All cars with a manual transmission come with a mechanical device known as a flywheel. The flywheel serves three purposes. First, it maintains a rotating mass (inertia) that helps the engine rotation and allows a more consistent transmission of torque during running. Second, the flywheel has a ring gear where the starter motor can engage on. Lastly, it provides one of the driving friction surfaces for a friction disc. There will come a time when resurfacing flywheels is needed. It is typically when the clutch is replaced.
Normal clutch operation produces plenty of heat and friction. The flywheel’s mass absorbs and dispels the heat. When the clutch begins to slip, more heat is produced. The additional thermal stress can result in warpage, heat cracks and the buildup of hard spots in the flywheel’s surface. Upon removal of the old clutch, the flywheel should also be thoroughly inspected to check its condition. The inspection will include: using a straightedge and feeler gauge to measure the flywheel’s flatness, checking the surface for cracks, and checking for grooving or hard spots which refer to discolored areas that are slightly lifted above the surrounding surface.
If the surface is flat and without defects, there is no need for resurfacing flywheels. But if it no longer is in a condition like when it was new, then it needs to be resurfaced prior to installing the new clutch. Failure to resurface a worn flywheel will cause premature wear of the newly installed clutch and most clutch suppliers won’t honor a warranty claim if the flywheel was not resurfaced or was resurfaced improperly upon installation of the clutch.
What does resurfacing a flywheel mean?
As mentioned previously, eventually, the surface of the flywheel gets damaged due to friction and heat. It gets too hard or in some cases, it develops cracks and blisters called “hot spots” on the surface. Hot spots happen due to uneven application of heat. As a result, the hardened areas are not evenly distributed across the surface. This is why manufacturers also recommend resurfacing flywheels when the throwout bearing, pressure plate or disk is replaced. So what does it mean to resurface a flywheel?
Resurfacing flywheels refer to the process when the part is fixed to a machine that is able to cut a very thin layer of metal off the surface. Doing so will expose fresh metal to the disk, and gives a slight roughening of the surface which will enhance the grip over the previously polished surface. The amount of metal cut off during resurfacing flywheels depend on the depth of the hot spots.
It is highly recommended for you to stop using your car when the clutch begins to slip, and have it fixed immediately. When too much metal has to be taken off during the resurface, the part will be too thin, and will fail to meet the specifications of the manufacturer for proper operation, weight and safety.
Because the flywheel is connected to the crankshaft of the engine, the transmission and the engine should be separated to remove the flywheel for a resurface. In many cars, it means the engine must be removed and reinstalled to perform this job.
How long does it take to resurface a flywheel?
There are two methods being used in resurfacing flywheels: through cutting or grinding. Most prefer the grinding method for resurfacing most flywheels. A grinder removes the hard spots, leaving a smooth and homogenous surface. It usually takes 3 to four minutes to grind a flywheel’s surface.
There is actually a dedicated flywheel grinder, but grinding can also be done using a head and block grinding machine. However, a head and block grinding equipment can only handle flat flywheels and consumes more time to set up than a dedicated flywheel grinder. A dedicated grinder should be used for a stepped or recessed flywheel which needs to be ground.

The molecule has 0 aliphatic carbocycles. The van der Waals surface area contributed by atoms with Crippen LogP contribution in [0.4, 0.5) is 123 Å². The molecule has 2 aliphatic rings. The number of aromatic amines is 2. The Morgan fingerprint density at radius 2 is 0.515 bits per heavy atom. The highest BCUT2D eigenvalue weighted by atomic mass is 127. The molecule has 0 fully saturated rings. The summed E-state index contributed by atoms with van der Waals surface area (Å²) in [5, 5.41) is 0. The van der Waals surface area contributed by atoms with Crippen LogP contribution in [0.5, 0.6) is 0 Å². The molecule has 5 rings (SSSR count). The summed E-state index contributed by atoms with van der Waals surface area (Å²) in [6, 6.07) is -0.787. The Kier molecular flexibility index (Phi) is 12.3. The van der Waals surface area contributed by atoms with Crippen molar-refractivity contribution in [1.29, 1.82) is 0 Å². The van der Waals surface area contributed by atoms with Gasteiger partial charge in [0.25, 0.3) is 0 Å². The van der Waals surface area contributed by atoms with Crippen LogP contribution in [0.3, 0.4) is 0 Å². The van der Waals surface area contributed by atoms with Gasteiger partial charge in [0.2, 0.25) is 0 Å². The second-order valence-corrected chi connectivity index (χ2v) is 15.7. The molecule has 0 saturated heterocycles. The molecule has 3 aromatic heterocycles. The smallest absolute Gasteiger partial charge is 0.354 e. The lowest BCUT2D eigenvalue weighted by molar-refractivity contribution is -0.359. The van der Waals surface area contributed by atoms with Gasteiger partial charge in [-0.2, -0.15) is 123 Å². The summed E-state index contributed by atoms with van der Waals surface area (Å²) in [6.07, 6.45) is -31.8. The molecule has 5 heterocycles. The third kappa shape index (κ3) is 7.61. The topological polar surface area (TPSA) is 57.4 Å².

When a stepped flywheel is used such as in Honda and Volkswagen, same amounts of metal must be removed or shaved off on both surfaces to maintain the correct clutch height and pressure. A flywheel depth gauge is needed to measure the amount of recess before and after resurfacing.
To achieve the proper surface finish, wet grinding with silicone carbide stones can be done. Another option is dry grinding with CBN stones. The latter are more costly but they last longer. Softer stones are ideal for grinding forged steel flywheels. Hard stones, on the other hand, are recommended for cast iron flywheels. It is also important to use the correct coolant for good cutting action and long stone life. Water-based coolants must have a rust inhibitor to avoid rust spots from building up on a resurfaced flywheel.
The other method of resurfacing is by cutting. It is typically done on a brake lathe. Setting up a flywheel on a lathe takes time. It should also be done carefully to ensure that the flywheel turns true on the lathe. One disadvantage of this method is that a lathe bit has the tendency to miss hard spots, leaving uneven areas. The other option is to shave off more amount of metal but it can negatively affect the installed clutch height. The release bearing on cars with hydraulic linkages may have limited travel. When too much metal is shaved off from the flywheel, the clutch may not be able to completely release when the hydraulic linkage is at the limit of its travel.
How much is it to resurface a flywheel?
It is always best to resurface your flywheel each time you have your clutch serviced. Several clutch clutch manufacturers do not accept warranty claims when you fail to have your flywheel resurfaced, but it may or may not be related to your driving needs and habits. There are some indications for you and your mechanic should check to determine if the flywheel needs to be resurfaced or replaced. Worn or badly damaged flywheels usually need expensive clutch repairs. On the other hand, if there is glazing or discoloration, then your flywheel only needs to be resurfaced. You won’t have to spend more than $50 for resurfacing a flywheel. Doing so will help prevent clutch slipping or abnormal wear due to glazing and discoloration.